Saturday 8 June 2019 - Monocle Minute | Monocle

Saturday. 8/6/2019

Monocle Weekend
Edition: Saturday

Opener / Andrew Tuck

Taking flight

If you were walking through a London park would you spot a tiger dozing in a tree? Well I saw one this week and I stopped – as did another dog walker – to watch for a moment. Others were oblivious.

Oh, you’d like to see the tiger? Well all you have to do is head for the northern edge of London’s Regent’s Park where it butts up against London Zoo and you can look over the fence to see the tiger, a couple of camels and some penguins.

I stopped but that’s because doing so is part of my city filter. Whether it’s a fox slinking down the street at night or a ring-necked parakeet perched on my aerial of a morning, I try to catch these moments where nature peeps into the city.

This world of personal filters has made the task of compiling our annual Quality of Life Index, which ranks the top 25 cities in the world (and runs in our forthcoming July/August issue – sign up now), contentious. While one person wants great playgrounds for their kids (hello, Berlin), the next just wants a fun night-time economy (hello, Tokyo). None is better than the next and they flex and change across ages and interests, culture and moods.

But back to the wildlife. I receive some gentle teasing at Monocle for my nature filter. This is because our office overlooks a park and a variety of birds come to perch outside our window; the fact that I can name these visitors is the cause of amazement. It’s an easy audience to impress: one of my desk neighbours would struggle to deduce the difference between a duck and a parrot.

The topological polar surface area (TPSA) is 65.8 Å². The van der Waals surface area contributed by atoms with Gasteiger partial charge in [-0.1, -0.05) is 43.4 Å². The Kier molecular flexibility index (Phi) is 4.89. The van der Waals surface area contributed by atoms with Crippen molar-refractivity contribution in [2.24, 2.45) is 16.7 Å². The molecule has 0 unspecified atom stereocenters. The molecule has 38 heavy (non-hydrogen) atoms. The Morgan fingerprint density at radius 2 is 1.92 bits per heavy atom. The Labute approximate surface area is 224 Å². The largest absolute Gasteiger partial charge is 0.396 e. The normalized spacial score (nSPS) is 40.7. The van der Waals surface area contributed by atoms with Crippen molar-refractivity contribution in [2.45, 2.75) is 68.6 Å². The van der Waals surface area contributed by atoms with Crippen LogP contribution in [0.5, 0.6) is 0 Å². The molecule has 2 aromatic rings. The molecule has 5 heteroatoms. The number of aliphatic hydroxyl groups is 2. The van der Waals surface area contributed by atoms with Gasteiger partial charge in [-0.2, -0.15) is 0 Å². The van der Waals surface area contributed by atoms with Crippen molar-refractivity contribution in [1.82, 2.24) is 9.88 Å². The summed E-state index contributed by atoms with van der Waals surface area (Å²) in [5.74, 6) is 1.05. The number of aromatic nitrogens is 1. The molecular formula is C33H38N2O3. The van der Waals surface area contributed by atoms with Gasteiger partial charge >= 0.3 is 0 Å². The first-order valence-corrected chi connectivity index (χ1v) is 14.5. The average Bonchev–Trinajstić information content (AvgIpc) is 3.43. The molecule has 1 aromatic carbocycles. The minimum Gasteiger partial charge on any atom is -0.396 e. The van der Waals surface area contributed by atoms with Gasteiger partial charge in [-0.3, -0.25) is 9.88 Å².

When it comes to how we see things, there was some bonding in print this week though. Our director of photography showed me a book that sums up the power of watching – and waiting. The Pillar is a collection of photography by Stephen Gill with words by Karl Ove Knausgård. Gill set up a camera next to a wooden pillar on a Swedish farm and as birds came in to land, they triggered a snap. It was shot over several years and the incoming flights include everything from eagles to sparrows. It’s Gill’s filter on the world – and it’s remarkable.

How we live / Life drawing

Naked ambition

“Don’t assume you know what the body looks like,” says Alexandria Coe, the calm teacher of our life-drawing class. “What are your thoughts on drinking while we sketch?” asks one student, holding aloft a glass of bubbly. “It helps, it loosens you up,” says Coe, as my friend and I down our flutes (writes Jamie Waters, pictured, on right).

Drinking-and-drawing is my new favourite thing. Fifteen of us are stationed at easels, encircling a female model with fiery red hair, in the Sézane shop in Notting Hill; the French womenswear brand is hosting this public event. Creative evenings such as life drawing, ceramics and floristry appeal to stressed urbanites and the fashion industry is tapping into this movement. Despite having no connection with fashion – our model doesn’t require clothing, after all – these events are getting industry folk into shops.

Coe is the London instructor of choice; she has also led classes for underwear brand Les Boys Les Girls and Daisy London jewellery, as well as at yoga studios and boutique hotels. Alas, I’m beyond help: no human looks like my bulbous creation. Nonetheless, I’ve pencilled in my next class.

The faster lane / Tyler Brûlé

What’s the story?

Who do you think has the trickier gig? The CEO of a large German automotive company who has inherited a brand that’s built its reputation on performance, speed and driving pleasure? Or the CEO of a large European airline confronted with flight shaming and corporate travel policies calling for rail travel for all journeys under four hours?